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Date: Tue, 30 Nov 2021 21:27:15 +0100
From: Florian Weimer <>
To: Mickaël Salaün <>
Cc: Al Viro <>,  Andrew Morton
 <>,  Alejandro Colomar <>,
  Aleksa Sarai <>,  Andy Lutomirski <>,
  Arnd Bergmann <>,  Casey Schaufler <>,
  Christian Brauner <>,  Christian Heimes
 <>,  Deven Bowers <>,
  Dmitry Vyukov <>,  Eric Biggers <>,
  Eric Chiang <>,  Geert Uytterhoeven
 <>,  James Morris <>,  Jan Kara
 <>,  Jann Horn <>,  Jonathan Corbet
 <>,  Kees Cook <>,  Lakshmi
 Ramasubramanian <>,  "Madhavan T . Venkataraman"
 <>,  Matthew Garrett <>,
  Matthew Wilcox <>,  Miklos Szeredi
 <>,  Mimi Zohar <>,  Paul Moore
 <>,  Philippe Trébuchet
 <>,  Scott Shell <>,
  Shuah Khan <>,  Steve Dower <>,
  Steve Grubb <>,  Thibaut Sautereau
 <>,  Vincent Strubel
 <>,  Yin Fengwei <>,,,,,,
Subject: Re: [PATCH v17 0/3] Add trusted_for(2) (was O_MAYEXEC)

* Mickaël Salaün:

> Primary goal of trusted_for(2)
> ==============================
> This new syscall enables user space to ask the kernel: is this file
> descriptor's content trusted to be used for this purpose?  The set of
> usage currently only contains execution, but other may follow (e.g.
> configuration, sensitive data).  If the kernel identifies the file
> descriptor as trustworthy for this usage, user space should then take
> this information into account.  The "execution" usage means that the
> content of the file descriptor is trusted according to the system policy
> to be executed by user space, which means that it interprets the content
> or (try to) maps it as executable memory.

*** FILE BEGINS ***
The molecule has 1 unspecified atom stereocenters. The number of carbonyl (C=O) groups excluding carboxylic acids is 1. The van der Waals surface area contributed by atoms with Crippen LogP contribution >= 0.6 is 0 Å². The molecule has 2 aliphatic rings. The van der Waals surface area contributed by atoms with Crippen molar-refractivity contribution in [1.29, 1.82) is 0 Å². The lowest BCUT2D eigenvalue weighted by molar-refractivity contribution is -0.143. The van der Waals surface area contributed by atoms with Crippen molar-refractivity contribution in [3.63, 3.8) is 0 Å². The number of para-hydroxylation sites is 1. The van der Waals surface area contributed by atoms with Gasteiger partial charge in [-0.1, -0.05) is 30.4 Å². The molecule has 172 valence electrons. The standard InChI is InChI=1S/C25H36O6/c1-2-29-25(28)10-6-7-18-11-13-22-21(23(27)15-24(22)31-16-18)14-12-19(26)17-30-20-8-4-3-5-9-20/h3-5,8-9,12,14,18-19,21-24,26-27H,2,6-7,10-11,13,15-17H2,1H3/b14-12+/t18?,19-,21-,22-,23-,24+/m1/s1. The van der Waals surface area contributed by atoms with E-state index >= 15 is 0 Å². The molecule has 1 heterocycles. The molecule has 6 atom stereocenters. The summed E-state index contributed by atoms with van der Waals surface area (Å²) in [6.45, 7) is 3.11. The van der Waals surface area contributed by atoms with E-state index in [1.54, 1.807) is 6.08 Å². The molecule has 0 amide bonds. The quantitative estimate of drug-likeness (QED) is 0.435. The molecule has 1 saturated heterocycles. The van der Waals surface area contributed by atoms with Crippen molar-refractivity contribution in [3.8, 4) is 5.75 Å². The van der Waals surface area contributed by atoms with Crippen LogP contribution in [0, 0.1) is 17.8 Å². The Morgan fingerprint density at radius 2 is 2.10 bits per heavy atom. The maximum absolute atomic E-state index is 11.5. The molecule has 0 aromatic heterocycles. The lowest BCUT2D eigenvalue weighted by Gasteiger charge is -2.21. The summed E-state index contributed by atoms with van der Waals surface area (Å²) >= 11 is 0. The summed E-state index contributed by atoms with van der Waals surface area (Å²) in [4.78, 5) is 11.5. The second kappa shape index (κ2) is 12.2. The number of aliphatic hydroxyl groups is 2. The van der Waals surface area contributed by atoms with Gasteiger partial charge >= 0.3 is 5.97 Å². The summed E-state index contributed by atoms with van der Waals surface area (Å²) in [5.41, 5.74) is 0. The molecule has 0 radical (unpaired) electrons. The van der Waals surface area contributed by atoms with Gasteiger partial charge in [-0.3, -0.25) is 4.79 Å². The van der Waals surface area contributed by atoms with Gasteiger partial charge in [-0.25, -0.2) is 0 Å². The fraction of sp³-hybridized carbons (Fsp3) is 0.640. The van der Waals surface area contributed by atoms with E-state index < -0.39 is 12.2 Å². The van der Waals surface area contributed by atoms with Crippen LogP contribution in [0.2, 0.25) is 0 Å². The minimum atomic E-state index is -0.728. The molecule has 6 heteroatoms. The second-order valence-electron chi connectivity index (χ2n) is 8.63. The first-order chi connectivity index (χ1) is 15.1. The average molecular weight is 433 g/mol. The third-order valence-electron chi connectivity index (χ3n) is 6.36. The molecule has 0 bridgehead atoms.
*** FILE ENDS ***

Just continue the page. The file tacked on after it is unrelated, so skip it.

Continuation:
I sketched my ideas about “IMA gadgets” here:

  IMA gadgets

I still don't think the proposed trusted_for interface is sufficient.
The example I gave is a Perl module that does nothing (on its own) when
loaded as a Perl module (although you probably don't want to sign it
anyway, given what it implements), but triggers an unwanted action when
sourced (using .) as a shell script.

> @usage identifies the user space usage intended for @fd: only
> TRUSTED_FOR_EXECUTION for now, but trusted_for_usage could be extended
> to identify other usages (e.g. configuration, sensitive data).

TRUSTED_FOR_EXECUTION_BY_PERL, etc.  I'm not sure that actually works.

Caller process context does not work because we have this confusion
internally between glibc's own use (for the dynamic linker
configuration), and for loading programs/shared objects (there seems to
be a corner case where you can execute arbitrary code even without
executable mappings in the ELF object), and the script interpreter
itself (the primary target for trusted_for).

But for generating auditing events, trusted_for seems is probably quite


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